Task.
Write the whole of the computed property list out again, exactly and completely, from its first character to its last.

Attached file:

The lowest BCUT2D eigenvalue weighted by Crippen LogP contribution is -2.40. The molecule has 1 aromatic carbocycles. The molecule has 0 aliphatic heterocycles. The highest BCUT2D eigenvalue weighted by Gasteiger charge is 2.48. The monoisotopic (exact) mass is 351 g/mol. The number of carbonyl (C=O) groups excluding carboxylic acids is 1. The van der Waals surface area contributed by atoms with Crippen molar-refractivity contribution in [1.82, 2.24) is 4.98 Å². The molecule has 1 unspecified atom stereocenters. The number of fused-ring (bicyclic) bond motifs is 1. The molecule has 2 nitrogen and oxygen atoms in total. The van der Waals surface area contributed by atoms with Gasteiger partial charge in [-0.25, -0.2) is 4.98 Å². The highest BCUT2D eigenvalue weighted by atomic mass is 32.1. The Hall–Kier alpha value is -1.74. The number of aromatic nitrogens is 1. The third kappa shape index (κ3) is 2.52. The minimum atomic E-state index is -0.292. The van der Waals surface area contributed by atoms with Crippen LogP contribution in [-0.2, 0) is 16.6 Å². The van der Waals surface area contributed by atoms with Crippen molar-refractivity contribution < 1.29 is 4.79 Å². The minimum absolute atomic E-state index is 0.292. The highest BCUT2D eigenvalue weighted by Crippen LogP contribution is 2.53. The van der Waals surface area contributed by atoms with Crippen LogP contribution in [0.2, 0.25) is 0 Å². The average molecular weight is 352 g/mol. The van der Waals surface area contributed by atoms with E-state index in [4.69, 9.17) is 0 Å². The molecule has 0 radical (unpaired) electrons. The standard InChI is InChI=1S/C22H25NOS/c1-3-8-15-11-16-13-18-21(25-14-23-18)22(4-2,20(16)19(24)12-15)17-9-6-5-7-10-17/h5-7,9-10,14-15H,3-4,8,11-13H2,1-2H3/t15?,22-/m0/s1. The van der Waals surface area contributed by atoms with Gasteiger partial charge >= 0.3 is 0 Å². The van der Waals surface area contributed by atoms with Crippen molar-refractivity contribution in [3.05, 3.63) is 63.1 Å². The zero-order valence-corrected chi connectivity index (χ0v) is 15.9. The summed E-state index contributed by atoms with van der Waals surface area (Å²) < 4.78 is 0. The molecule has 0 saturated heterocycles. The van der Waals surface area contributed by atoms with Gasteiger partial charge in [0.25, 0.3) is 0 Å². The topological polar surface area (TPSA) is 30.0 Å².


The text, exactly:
The lowest BCUT2D eigenvalue weighted by Crippen LogP contribution is -2.40. The molecule has 1 aromatic carbocycles. The molecule has 0 aliphatic heterocycles. The highest BCUT2D eigenvalue weighted by Gasteiger charge is 2.48. The monoisotopic (exact) mass is 351 g/mol. The number of carbonyl (C=O) groups excluding carboxylic acids is 1. The van der Waals surface area contributed by atoms with Crippen molar-refractivity contribution in [1.82, 2.24) is 4.98 Å². The molecule has 1 unspecified atom stereocenters. The number of fused-ring (bicyclic) bond motifs is 1. The molecule has 2 nitrogen and oxygen atoms in total. The van der Waals surface area contributed by atoms with Gasteiger partial charge in [-0.25, -0.2) is 4.98 Å². The highest BCUT2D eigenvalue weighted by atomic mass is 32.1. The Hall–Kier alpha value is -1.74. The number of aromatic nitrogens is 1. The third kappa shape index (κ3) is 2.52. The minimum atomic E-state index is -0.292. The van der Waals surface area contributed by atoms with Crippen LogP contribution in [-0.2, 0) is 16.6 Å². The van der Waals surface area contributed by atoms with Crippen molar-refractivity contribution < 1.29 is 4.79 Å². The minimum absolute atomic E-state index is 0.292. The highest BCUT2D eigenvalue weighted by Crippen LogP contribution is 2.53. The van der Waals surface area contributed by atoms with Crippen LogP contribution in [0.2, 0.25) is 0 Å². The average molecular weight is 352 g/mol. The van der Waals surface area contributed by atoms with E-state index in [4.69, 9.17) is 0 Å². The molecule has 0 radical (unpaired) electrons. The standard InChI is InChI=1S/C22H25NOS/c1-3-8-15-11-16-13-18-21(25-14-23-18)22(4-2,20(16)19(24)12-15)17-9-6-5-7-10-17/h5-7,9-10,14-15H,3-4,8,11-13H2,1-2H3/t15?,22-/m0/s1. The van der Waals surface area contributed by atoms with Gasteiger partial charge >= 0.3 is 0 Å². The van der Waals surface area contributed by atoms with Crippen molar-refractivity contribution in [3.05, 3.63) is 63.1 Å². The zero-order valence-corrected chi connectivity index (χ0v) is 15.9. The summed E-state index contributed by atoms with van der Waals surface area (Å²) < 4.78 is 0. The molecule has 0 saturated heterocycles. The van der Waals surface area contributed by atoms with Gasteiger partial charge in [0.25, 0.3) is 0 Å². The topological polar surface area (TPSA) is 30.0 Å².